Published Dec 20, 2016

RESEARCH REPORT: Using Goats to Control Invasive Species

By Meghan Filbert

Goats are becoming increasingly popular for managing unwanted vegetation because they provide a ‘green’ alternative to pesticides while benefitting the animals and land. This project evaluated the use of goats to control invasive species, such as honeysuckle and multiflora rose, and invigorate native savanna growth. A research plot was established for comparing the effectiveness of goats – goats browsed certain areas and were not allowed to browse in others.

Penny Perkins, an ecologist specializing in land rehabilitation, conducted this project in 52 acres of timber near Ogden, IA. “Goats can be a viable, practical, and affordable tool to maintain timber stands; a tool that landowners should take advantage of,” stated Penny.

Read the full report here: Using Goats to Control Invasive Species

Timber that goats browsed is shown on the right. Goats help control invasive species.

Trial methods:

  • Two treatments were established; goat browsing versus no management at all.
  • Each treatment was replicated 4 times, for a total of 8 plots.
  • 40 Kiko goats browsed 4 of the plots twice in 2015; no grazing took place in 2016.
  • Vegetation counts were taken along transects in each plot; desirable and non-desirable plant species were counted three times per year.
Key Findings:
  • In June and September of year one, significantly more herbaceous vegetation was present in the plots browsed by goats. By the end of year two, there was no significant difference in herbaceous vegetation between treatments (see Figure 1). “With the presence of goats, there’s less canopy, allowing more light to reach the understory. I believe that’s why there were more herbaceous species present in year one, while goats browsed, than in year two, when goats weren’t there,” explained Penny.

Herbaceous species ground cover over two growing seasons, from April 2015 to September 2016. By the end of 2016, there was no significant difference between treatments. Black triangles designate the start of the two, two-week goat browsing periods in 2015. (*) indicates sample dates when the two treatments were significantly different at the P < 0.10 level.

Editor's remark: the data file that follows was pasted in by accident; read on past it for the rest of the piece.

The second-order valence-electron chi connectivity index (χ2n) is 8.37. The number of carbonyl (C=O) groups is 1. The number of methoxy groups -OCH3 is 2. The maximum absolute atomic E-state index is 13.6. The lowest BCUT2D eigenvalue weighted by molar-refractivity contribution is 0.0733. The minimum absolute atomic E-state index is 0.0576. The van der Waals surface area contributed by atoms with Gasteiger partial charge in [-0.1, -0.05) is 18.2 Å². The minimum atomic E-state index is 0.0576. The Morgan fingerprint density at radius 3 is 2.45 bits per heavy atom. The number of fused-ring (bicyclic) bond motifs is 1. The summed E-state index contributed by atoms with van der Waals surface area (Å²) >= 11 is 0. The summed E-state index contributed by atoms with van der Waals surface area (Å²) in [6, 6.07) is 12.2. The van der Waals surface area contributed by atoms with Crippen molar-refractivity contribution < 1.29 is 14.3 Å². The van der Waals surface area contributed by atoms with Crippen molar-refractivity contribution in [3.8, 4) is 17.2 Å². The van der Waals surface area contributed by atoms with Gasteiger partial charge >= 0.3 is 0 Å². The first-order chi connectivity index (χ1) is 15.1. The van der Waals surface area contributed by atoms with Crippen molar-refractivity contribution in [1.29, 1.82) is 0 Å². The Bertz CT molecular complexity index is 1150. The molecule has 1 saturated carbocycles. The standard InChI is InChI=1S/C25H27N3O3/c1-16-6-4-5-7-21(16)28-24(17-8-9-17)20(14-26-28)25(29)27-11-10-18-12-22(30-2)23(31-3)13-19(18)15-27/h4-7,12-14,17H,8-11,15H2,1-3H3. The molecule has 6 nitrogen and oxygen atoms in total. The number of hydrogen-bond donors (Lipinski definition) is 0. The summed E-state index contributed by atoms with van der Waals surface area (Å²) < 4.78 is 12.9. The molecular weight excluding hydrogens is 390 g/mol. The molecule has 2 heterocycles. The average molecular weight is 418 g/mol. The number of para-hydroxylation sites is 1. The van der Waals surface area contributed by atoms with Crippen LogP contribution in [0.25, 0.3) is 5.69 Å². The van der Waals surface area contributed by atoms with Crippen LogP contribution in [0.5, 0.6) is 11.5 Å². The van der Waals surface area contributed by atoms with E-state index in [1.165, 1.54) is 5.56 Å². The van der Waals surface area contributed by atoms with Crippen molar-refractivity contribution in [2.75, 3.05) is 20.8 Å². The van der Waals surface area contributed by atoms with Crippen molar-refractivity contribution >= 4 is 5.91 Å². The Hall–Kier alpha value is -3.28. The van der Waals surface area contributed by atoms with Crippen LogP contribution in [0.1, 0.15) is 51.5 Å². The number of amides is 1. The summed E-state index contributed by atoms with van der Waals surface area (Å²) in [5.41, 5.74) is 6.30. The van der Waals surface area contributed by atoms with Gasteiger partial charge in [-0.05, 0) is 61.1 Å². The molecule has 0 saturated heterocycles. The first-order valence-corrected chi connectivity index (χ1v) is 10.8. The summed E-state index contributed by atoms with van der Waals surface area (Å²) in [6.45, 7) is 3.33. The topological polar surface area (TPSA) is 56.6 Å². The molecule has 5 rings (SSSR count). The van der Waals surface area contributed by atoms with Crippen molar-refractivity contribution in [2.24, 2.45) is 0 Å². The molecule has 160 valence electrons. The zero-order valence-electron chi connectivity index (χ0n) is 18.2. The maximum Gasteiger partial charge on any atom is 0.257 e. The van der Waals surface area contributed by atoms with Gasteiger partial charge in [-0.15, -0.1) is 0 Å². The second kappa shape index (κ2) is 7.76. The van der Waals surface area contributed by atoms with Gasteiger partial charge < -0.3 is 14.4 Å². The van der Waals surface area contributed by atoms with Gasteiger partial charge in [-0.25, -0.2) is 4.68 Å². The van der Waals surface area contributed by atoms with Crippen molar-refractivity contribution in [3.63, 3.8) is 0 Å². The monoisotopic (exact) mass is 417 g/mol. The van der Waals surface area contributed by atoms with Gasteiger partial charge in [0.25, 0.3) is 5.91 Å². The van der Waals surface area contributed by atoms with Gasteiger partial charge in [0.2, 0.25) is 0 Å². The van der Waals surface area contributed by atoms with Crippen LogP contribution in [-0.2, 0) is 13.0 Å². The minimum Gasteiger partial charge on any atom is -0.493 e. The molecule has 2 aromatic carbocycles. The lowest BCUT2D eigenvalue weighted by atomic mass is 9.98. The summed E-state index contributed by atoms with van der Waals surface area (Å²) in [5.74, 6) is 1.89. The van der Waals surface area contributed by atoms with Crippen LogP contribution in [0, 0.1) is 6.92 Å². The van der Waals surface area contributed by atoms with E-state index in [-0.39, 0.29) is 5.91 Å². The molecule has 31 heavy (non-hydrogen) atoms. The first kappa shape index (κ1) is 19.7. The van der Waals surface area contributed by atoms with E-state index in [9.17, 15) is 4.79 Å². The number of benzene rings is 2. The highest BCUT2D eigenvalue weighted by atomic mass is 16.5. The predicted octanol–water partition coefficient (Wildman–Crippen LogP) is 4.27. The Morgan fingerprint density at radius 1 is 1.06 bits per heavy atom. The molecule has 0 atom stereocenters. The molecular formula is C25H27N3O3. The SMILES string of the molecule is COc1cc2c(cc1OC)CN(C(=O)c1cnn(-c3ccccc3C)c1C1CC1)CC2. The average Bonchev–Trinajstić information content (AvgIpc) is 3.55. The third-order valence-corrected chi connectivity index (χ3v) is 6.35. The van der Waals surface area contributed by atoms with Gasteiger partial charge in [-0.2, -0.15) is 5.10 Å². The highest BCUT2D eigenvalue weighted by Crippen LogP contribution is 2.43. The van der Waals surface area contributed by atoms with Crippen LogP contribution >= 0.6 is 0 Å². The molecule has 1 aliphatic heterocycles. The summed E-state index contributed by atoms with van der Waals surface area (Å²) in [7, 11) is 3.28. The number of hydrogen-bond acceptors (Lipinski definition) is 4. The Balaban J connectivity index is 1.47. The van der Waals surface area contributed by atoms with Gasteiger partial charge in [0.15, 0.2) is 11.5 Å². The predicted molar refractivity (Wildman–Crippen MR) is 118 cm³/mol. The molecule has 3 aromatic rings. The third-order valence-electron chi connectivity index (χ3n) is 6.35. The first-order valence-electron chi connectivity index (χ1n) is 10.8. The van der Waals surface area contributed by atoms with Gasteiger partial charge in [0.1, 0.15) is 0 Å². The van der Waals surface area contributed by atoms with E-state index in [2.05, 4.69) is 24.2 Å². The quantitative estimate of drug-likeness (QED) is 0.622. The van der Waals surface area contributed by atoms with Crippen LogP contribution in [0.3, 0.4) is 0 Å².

• There was no significant difference in number of desirable woody species between treatments (see Figure 2). This means, “One year of goat browsing did not prove to have a detrimental effect on our desirable woody species, such as oaks,” said Penny. This is a positive finding when trying to restore an oak savannah.

Number of desirable woody species from April 2015 to September 2016 in each treatment. There was no significant difference between treatments.

  • By the end of the study, there was a significant difference in non-desirable woody species. The browsed timber plots contained significantly less non-desirable woody species (see Figure 3). “One year of browsing seemed to keep the non-desirable species from proliferating, compared to the control where there was a spike in growth in year two,” stated Penny.

Number of non-desirable woody species from April 2015 to September 2016 in each treatment. By September 2016, the browsed treatment plots had significantly fewer non-desirable species than the control plots.

Penny’s final conclusion – “To successfully use goats to control invasive woody species, you need to flash graze at a high enough stock density to completely defoliate an area. We still need to determine how many years of browsing it takes to completely eradicate certain species.”
For more details on this trial, read the full report: Using Goats to Control Invasive Species.  Support for this trial was provided by North Central Sustainable Agriculture Research & Education (SARE), the Iowa Native Plant Society and the McKnight Foundation. For more information about this study and other studies as part of PFI’s Cooperators’ Program, contact Meghan Filbert at